means for taking measurement samples of beam characteristics for an output beam generated from the analysis location in response to the measurement beam; and
means for maintaining the measurement samples taken during each cleaning pulse at a first level, the first level comprising beam characteristics from a reference measurement sample taken just before the each cleaning pulse.
37. A metrology system for analyzing a test sample, the metrology system comprising:
means for performing a metrology operation at a analysis location on a first surface of the test sample; and
means for directing a cleaning beam including a series of cleaning pulses at the analysis location during the metrology operation to remove contaminant material from the analysis location,
wherein the means for performing includes:
means for directing a measurement beam at the analysis location;
means for taking measurement samples of beam characteristics for an output beam generated from the analysis location in response to the measurement beam; and
means for maintaining the measurement samples taken during each cleaning pulse at a first level, the first level comprising beam characteristics from a reference measurement sample taken just before the each cleaning pulse; and
wherein each cleaning pulse disturbs the analysis location from a baseline condition for a first duration after the each cleaning pulse, the means for maintaining the measurement samples further maintaining the measurement samples taken during the first duration after each cleaning pulse at the first level.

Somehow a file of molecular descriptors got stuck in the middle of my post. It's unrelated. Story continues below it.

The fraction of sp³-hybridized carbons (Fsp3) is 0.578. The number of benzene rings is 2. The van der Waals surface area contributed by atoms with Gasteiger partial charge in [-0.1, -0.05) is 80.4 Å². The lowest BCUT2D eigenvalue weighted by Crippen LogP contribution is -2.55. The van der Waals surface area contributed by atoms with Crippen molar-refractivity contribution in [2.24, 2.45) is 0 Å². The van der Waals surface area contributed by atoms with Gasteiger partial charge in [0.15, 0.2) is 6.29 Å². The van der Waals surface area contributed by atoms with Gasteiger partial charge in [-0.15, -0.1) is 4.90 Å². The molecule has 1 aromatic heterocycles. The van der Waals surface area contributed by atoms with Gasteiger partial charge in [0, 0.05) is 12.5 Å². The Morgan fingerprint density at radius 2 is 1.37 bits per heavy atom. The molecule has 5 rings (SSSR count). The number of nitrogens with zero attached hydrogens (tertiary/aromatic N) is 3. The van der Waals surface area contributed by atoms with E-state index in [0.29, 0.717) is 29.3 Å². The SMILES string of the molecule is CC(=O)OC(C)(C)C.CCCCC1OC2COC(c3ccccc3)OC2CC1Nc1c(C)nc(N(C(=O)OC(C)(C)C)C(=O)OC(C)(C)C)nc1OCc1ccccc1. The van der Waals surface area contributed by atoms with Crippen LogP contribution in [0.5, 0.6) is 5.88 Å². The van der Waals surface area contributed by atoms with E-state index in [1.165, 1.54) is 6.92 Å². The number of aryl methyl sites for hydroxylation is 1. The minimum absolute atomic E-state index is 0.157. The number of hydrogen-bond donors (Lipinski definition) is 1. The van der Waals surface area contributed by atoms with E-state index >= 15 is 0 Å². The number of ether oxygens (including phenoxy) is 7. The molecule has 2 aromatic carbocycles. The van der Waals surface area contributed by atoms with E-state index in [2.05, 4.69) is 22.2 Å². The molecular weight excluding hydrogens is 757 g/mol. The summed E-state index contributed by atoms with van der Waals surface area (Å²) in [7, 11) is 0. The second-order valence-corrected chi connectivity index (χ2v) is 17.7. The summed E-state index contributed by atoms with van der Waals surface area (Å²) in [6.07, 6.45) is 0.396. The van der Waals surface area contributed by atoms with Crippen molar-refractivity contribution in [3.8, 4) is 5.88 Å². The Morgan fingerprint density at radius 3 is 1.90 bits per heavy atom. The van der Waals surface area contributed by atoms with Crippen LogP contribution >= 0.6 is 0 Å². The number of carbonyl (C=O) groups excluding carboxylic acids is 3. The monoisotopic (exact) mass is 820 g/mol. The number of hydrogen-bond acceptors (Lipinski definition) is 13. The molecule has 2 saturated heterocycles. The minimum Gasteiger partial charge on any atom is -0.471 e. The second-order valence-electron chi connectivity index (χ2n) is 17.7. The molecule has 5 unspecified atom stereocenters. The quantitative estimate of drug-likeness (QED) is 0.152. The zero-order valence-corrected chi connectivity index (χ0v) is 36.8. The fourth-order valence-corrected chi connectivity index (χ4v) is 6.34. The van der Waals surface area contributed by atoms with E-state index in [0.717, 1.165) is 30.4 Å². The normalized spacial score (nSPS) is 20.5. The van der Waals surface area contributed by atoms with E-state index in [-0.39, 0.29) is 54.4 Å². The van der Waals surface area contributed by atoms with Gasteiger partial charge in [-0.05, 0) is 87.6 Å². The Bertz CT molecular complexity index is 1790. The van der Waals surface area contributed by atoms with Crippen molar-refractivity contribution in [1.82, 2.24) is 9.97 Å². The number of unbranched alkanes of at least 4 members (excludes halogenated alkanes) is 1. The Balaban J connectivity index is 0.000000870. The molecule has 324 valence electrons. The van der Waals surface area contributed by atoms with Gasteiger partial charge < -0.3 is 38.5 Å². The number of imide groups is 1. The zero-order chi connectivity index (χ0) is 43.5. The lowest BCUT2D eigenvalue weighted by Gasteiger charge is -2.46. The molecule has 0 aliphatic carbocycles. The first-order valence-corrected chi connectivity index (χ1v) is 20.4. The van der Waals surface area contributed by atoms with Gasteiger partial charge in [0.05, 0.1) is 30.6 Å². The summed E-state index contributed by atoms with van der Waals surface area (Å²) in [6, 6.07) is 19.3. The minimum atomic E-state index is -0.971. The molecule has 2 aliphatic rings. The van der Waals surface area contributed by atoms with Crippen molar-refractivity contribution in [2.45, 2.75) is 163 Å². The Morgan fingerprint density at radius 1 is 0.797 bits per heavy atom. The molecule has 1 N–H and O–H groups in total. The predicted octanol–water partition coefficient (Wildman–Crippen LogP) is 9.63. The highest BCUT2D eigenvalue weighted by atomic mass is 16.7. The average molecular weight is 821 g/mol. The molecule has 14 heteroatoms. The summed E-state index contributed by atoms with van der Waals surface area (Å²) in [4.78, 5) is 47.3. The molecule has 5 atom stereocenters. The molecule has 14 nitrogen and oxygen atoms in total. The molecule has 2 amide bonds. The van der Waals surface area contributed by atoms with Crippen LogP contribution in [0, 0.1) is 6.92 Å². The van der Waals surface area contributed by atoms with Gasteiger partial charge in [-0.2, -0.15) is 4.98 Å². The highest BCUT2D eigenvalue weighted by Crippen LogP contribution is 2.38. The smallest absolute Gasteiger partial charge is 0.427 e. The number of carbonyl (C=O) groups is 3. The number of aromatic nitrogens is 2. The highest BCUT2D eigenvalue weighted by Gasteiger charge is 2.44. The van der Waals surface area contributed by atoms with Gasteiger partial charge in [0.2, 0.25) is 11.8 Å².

38. A metrology system for analyzing a test sample, the metrology system comprising:
an analysis subsystem for directing a measurement beam at an analysis location on a surface of the test sample to analyze the test sample, wherein the analysis subsystem is configured to collect data samples of beam characteristics for an output beam generated from the analysis location in response to the measurement beam; and
a cleaning subsystem for directing a cleaning beam at the analysis location to remove contaminant material from the analysis location,
wherein the analysis subsystem and the cleaning subsystem share a common optical path.
39. The metrology system of claim 38, wherein the analysis subsystem includes a position sensitive detector, and wherein the cleaning subsystem includes a lens for focusing the cleaning beam at the analysis location and for focusing the output beam onto the position sensitive detector.
40. The metrology system of claim 39, wherein the cleaning subsystem further includes a dichroic mirror that reflects the cleaning beam and transmits the output beam, thereby placing the cleaning beam and the output beam in alignment.
Description
CLAIM OF PRIORITY

This application claims priority to U.S. provisional application Ser. No. 60/426,138, filed Nov. 13, 2002 entitled “Film Measurement With Interleaved Laser Cleaning”.

FIELD OF THE INVENTION

This invention relates generally to measurement systems, and more particularly to a system and method for minimizing contamination effects on metrology operations.

BACKGROUND OF THE INVENTION

As the dimensions of semiconductor devices continue to shrink, accurate and efficient characterization of the components forming those devices becomes more critical. Typically, the manufacturing process for modern semiconductor devices includes the formation of a number of layers or “thin films” on a silicon wafer. The thin films can include oxide, nitride, and/or metal layers, among others. To ensure proper performance of the finished semiconductor devices, the thickness and composition of each thin film formed during the manufacturing process must be tightly controlled.